Daily newspapers subscribe to the notion of objective reporting, and newspaper editors are always eager to defend this foggy notion. Which makes it all the more curious that New York Times Public Editor Arthur Brisbane recently asked readers whether “news reporters should challenge ‘facts’ that are asserted by newsmakers they write about.”
WTF! Brisbane, whether he knew it or not, was calling attention to the facade that the mainstream media constructed long ago to guard against the charge that their main function is to defend the status quo. In doing so, he chose a good example to illustrate what’s wrong with the mainstream mindset:
…On the campaign trail, Mitt Romney often says President Obama has made speeches “apologizing for America,” a phrase to which Paul Krugman objected in a December 23 column arguing that politics has advanced to the “post-truth” stage.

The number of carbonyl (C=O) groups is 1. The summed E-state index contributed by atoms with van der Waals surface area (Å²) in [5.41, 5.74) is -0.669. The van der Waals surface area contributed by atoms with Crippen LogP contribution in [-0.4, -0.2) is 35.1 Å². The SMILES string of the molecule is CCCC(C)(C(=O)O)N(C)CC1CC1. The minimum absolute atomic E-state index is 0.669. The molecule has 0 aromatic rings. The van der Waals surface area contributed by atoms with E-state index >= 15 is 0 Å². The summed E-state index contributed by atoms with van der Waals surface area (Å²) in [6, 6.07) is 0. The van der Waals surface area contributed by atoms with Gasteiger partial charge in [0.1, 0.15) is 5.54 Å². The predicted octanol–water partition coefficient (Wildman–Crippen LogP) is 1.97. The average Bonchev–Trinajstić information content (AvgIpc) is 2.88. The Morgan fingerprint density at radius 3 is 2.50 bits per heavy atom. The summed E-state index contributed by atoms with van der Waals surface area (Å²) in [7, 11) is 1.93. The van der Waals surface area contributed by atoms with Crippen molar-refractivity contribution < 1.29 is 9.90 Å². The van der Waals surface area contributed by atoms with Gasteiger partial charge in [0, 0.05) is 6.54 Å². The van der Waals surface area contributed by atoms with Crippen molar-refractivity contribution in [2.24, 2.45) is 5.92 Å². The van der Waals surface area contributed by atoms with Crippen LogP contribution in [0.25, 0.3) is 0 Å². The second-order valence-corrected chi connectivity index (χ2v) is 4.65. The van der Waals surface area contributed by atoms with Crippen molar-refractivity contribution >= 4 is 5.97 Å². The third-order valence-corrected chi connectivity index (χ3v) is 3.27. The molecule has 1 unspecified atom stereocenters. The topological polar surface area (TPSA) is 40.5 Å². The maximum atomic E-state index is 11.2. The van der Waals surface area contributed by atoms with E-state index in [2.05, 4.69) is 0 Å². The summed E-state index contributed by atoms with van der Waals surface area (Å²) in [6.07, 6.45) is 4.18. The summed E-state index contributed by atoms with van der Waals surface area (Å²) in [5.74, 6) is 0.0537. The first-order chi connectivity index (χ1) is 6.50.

As an Op-Ed columnist, Mr. Krugman clearly has the freedom to call out what he thinks is a lie. My question for readers is: should news reporters do the same..?
Note that Brisbane quickly jumps back behind the facade, ignoring the question of whether Romney’s accusation against Obama is based on fact. He says reporters have been trained to not ask this question, even if evidence exists that could answer it. However, it’s OK for a columnist to ask and even answer the question, because columnists merely state opinions. As if opinions and facts necessarily dwell in different realms.
In her article today, Ginia Bellafante didn’t call Occupy Wall Street “pantomime progressivism” — an improvement — but it appears she’s still reluctant to acknowledge the significance of the ongoing protests…